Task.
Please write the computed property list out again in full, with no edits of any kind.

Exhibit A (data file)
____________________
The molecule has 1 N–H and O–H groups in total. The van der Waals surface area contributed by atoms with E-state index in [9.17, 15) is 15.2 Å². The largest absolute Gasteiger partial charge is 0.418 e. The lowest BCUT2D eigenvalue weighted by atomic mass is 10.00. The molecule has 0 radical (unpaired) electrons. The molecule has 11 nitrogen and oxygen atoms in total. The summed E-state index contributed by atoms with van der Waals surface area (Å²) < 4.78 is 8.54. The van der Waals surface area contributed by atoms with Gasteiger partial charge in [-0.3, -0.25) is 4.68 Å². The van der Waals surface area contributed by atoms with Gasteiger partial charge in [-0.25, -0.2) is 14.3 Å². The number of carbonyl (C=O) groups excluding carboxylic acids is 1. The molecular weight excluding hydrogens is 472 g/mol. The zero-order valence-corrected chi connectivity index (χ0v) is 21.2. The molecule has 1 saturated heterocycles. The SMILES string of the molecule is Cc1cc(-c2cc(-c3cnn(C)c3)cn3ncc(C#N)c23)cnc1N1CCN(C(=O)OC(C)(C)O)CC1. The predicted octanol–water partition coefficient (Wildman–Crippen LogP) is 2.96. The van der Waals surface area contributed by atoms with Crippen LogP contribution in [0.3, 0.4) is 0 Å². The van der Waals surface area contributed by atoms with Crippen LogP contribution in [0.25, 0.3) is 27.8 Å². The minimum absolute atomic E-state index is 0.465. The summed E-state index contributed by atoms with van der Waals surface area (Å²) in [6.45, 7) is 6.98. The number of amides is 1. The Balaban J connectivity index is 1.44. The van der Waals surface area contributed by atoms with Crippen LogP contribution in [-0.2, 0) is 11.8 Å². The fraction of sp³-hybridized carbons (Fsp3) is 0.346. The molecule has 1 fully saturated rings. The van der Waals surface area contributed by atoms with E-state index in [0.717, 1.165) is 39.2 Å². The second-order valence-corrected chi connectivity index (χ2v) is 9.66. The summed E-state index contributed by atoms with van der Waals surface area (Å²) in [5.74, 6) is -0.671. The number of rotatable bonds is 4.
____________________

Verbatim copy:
The molecule has 1 N–H and O–H groups in total. The van der Waals surface area contributed by atoms with E-state index in [9.17, 15) is 15.2 Å². The largest absolute Gasteiger partial charge is 0.418 e. The lowest BCUT2D eigenvalue weighted by atomic mass is 10.00. The molecule has 0 radical (unpaired) electrons. The molecule has 11 nitrogen and oxygen atoms in total. The summed E-state index contributed by atoms with van der Waals surface area (Å²) < 4.78 is 8.54. The van der Waals surface area contributed by atoms with Gasteiger partial charge in [-0.3, -0.25) is 4.68 Å². The van der Waals surface area contributed by atoms with Gasteiger partial charge in [-0.25, -0.2) is 14.3 Å². The number of carbonyl (C=O) groups excluding carboxylic acids is 1. The molecular weight excluding hydrogens is 472 g/mol. The zero-order valence-corrected chi connectivity index (χ0v) is 21.2. The molecule has 1 saturated heterocycles. The SMILES string of the molecule is Cc1cc(-c2cc(-c3cnn(C)c3)cn3ncc(C#N)c23)cnc1N1CCN(C(=O)OC(C)(C)O)CC1. The predicted octanol–water partition coefficient (Wildman–Crippen LogP) is 2.96. The van der Waals surface area contributed by atoms with Crippen LogP contribution in [0.3, 0.4) is 0 Å². The van der Waals surface area contributed by atoms with Crippen LogP contribution in [0.25, 0.3) is 27.8 Å². The minimum absolute atomic E-state index is 0.465. The summed E-state index contributed by atoms with van der Waals surface area (Å²) in [6.45, 7) is 6.98. The number of amides is 1. The Balaban J connectivity index is 1.44. The van der Waals surface area contributed by atoms with Crippen LogP contribution in [-0.2, 0) is 11.8 Å². The fraction of sp³-hybridized carbons (Fsp3) is 0.346. The molecule has 1 fully saturated rings. The van der Waals surface area contributed by atoms with E-state index in [0.717, 1.165) is 39.2 Å². The second-order valence-corrected chi connectivity index (χ2v) is 9.66. The summed E-state index contributed by atoms with van der Waals surface area (Å²) in [5.74, 6) is -0.671. The number of rotatable bonds is 4.